“We might be a day or two early, but she isn’t going to go on this way,” I said. “We have a little time before the afternoon rush. Let’s just do it now.”

We got things set up in the back of the clinic and rolled Becky onto her back. There was no need to prop her up. Her belly was large enough that it hung to the floor on both sides.

Debbie clipped and prepped Becky’s belly. I threw a knee pad on the concrete floor and kneeled on Becky’s right side. I had trouble getting close enough to be in a comfortable position to make a midline incision.

“There have to be three big lambs in here,” I said as I made an incision on Becky’s midline, just in front of her udder.

C-sections in ewe are usually simple. With a ventral midline incision, it is easy to pull the uterus up so it can be incised outside of the abdomen. I pulled the omentum forward and reached into the belly to explore the uterus. 

The uterus was too large to pull up to the incision. I grabbed the head of one lamb through the wall of the uterus and pulled it outside the incision. I incised the uterus over this lamb’s head, and the head popped out and shook. I extracted the lamb, clamped and severed the cord, and handed it to Debbie.

“Boy, he is an active one,” Debbie said as the lamb shook in her hands.

I reached into the uterus and grabbed the hind legs of another lamb. This lamb came out through the incision, kicking and shaking his tail.

“Is there another one?” Debbie asked.

“I am sure there must be. Both of these were from the right uterine horn,” I said as I reached into the uterus and reached to the left side. I grabbed two legs and gave a tug. There was some movement, but nothing came easily. I went further and swept my hand from side to side. There were two lambs.

“Debbie, there are two more lambs,” I said.

“Oh, my gosh!” Debbie said. “Have you seen quads before?” 

“Once in a ewe and once in a goat,” I said. “Explains the prolapse. There was simply no more room in the inn.”

I closed things on Becky, and Debbie had the lambs cleaned up and on their feet. Becky rolled up on her sternum and licked on the lambs as Debbie put them in front of her, one at a time.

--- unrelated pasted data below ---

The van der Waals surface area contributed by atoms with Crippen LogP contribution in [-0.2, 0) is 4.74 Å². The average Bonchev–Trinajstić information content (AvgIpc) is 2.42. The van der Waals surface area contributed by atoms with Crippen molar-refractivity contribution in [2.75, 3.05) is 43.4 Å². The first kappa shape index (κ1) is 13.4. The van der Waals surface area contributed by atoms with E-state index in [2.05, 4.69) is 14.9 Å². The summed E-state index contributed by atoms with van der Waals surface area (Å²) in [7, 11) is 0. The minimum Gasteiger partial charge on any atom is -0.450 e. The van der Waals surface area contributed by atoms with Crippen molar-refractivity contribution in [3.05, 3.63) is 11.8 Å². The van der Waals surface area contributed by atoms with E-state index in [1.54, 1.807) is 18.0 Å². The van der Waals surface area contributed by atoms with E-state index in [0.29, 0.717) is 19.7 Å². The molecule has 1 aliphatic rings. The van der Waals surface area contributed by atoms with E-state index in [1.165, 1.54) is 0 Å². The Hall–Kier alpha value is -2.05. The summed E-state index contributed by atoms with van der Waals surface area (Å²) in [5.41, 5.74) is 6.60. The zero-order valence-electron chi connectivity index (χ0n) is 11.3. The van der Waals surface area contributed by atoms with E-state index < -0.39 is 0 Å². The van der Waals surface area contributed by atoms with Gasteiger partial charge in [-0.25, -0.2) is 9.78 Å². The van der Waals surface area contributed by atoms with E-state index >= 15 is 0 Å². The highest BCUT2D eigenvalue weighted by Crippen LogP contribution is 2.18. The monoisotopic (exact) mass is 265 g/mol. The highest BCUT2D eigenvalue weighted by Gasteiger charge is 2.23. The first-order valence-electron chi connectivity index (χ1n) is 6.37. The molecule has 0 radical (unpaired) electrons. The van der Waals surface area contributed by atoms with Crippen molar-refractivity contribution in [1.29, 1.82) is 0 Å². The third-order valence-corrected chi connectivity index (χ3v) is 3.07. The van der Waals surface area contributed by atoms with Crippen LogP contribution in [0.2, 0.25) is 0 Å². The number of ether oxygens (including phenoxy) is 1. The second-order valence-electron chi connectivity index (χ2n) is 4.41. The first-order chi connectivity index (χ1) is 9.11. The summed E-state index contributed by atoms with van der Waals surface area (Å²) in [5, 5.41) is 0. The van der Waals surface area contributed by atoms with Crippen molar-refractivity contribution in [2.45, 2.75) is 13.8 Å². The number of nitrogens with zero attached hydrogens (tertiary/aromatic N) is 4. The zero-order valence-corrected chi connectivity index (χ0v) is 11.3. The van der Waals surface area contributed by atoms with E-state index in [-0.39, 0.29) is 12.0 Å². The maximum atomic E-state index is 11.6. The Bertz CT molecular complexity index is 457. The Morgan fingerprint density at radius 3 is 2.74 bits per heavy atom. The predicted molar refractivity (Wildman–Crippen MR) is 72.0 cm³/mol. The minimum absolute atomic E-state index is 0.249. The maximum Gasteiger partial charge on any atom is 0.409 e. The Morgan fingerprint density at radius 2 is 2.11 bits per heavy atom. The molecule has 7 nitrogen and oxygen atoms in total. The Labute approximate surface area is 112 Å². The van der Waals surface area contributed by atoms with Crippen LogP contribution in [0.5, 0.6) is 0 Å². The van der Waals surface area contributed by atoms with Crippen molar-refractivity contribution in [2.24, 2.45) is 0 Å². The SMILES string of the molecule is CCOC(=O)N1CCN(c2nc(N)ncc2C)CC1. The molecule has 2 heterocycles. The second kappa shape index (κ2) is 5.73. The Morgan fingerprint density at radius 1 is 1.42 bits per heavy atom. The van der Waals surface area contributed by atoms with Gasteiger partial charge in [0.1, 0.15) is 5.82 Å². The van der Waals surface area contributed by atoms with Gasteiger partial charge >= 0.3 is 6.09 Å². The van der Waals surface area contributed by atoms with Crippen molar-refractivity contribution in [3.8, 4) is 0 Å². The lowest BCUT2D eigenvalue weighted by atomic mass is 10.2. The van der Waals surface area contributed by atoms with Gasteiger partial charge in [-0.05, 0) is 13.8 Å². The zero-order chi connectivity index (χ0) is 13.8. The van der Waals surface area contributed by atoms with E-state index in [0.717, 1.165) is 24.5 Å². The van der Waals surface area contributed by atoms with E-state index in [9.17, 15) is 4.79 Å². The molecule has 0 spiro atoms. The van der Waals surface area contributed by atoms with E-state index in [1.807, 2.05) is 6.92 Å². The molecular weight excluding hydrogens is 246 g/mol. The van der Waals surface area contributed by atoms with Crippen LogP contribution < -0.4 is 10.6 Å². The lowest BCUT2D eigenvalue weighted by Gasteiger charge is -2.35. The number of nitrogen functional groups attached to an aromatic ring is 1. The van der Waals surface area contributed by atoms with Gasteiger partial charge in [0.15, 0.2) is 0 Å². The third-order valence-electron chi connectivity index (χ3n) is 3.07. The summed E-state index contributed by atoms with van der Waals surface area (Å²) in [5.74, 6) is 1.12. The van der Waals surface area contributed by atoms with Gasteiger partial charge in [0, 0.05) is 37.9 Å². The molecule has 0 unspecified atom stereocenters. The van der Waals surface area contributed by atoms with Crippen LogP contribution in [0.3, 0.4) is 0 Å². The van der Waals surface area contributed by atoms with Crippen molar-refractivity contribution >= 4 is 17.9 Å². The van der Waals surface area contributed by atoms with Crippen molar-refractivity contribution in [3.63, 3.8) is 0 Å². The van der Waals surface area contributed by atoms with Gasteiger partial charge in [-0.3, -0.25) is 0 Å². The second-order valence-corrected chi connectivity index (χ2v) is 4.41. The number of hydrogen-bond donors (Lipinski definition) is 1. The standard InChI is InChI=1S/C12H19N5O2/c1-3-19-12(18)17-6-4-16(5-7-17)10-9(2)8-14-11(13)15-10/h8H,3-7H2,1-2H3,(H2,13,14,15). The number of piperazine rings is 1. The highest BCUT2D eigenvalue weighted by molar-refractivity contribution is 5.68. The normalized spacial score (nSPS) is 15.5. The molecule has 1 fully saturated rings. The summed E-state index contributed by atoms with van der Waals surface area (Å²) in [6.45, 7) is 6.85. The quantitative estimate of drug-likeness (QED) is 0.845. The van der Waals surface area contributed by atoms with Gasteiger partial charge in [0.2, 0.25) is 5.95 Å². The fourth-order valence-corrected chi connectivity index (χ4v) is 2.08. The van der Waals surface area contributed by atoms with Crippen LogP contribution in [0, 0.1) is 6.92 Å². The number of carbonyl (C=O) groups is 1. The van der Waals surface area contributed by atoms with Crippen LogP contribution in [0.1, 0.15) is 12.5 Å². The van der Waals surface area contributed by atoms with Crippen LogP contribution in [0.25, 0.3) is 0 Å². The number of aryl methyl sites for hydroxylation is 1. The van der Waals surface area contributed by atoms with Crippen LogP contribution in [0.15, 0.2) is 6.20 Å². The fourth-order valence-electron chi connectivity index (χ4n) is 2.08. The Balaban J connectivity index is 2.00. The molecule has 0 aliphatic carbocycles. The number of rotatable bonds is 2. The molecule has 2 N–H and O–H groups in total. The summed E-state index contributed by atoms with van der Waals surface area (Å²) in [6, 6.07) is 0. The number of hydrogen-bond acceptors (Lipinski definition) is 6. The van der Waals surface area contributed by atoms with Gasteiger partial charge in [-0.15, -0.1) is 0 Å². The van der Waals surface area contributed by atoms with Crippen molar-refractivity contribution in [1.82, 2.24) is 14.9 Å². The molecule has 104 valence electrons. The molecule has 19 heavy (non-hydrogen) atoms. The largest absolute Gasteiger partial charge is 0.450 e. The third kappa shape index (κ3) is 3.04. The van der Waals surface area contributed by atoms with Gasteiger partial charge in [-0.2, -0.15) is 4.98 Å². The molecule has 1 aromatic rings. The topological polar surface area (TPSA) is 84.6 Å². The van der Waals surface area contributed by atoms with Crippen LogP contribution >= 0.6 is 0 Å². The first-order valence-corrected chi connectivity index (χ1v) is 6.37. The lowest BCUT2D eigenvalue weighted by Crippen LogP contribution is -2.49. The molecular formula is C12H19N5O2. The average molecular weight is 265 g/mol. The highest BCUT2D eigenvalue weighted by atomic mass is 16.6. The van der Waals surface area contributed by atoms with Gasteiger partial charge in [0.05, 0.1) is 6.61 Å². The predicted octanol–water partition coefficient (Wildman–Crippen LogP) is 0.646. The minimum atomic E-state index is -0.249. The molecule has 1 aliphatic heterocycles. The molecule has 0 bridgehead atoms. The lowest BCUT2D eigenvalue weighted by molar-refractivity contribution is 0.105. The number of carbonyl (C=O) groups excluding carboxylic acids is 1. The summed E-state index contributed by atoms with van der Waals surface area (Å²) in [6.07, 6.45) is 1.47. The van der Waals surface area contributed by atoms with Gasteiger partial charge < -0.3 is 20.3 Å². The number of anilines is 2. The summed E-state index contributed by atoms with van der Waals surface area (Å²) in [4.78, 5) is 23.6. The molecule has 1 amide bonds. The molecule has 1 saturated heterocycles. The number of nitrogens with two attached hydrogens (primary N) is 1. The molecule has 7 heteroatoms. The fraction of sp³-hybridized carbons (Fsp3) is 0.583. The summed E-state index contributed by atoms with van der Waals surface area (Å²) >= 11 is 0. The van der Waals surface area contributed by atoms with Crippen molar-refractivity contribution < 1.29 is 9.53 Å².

“Do you think I should make bummers out of a couple of them?” Debbie asked.

“You have to feed them if they are bummers,” I said. “I would leave them with mom and just supplement them as needed. They will learn things from mom they will never learn as a bummer. Sheep things, you know.”

“How will I know which ones to feed?” Debbie asked.

“Feed the hungry ones,” I said. “They will sort things pretty soon. There will probably be one who is pushed aside most of the time. But leaving them with mom is best if you can manage things.” 

“Do I need to do anything with Becky?” Debbie asked.

“Just keep her in a few days,” I said. “We can run by and check her in a couple of days. She will have a lot of membranes to pass, and we want to ensure that incision stays together before we turn her out.”

Debbie loaded the lambs into the trailer, and then Becky followed along. They will be happy to be back in their barn.

Becky passed her membranes that evening and her incision healed with no problems. The four lambs did well, and with Debbie’s supplemental feedings, you couldn’t tell any difference between them.

Photo by Jaemin Don on Unsplash.

Published by d.e.larsen.dvm

Country vet for over 40 years in Sweet Home Oregon. I graduated from Colorado State University in 1975. I practiced in Enumclaw Washington for a year and a half before moving to Sweet Home to start a practice.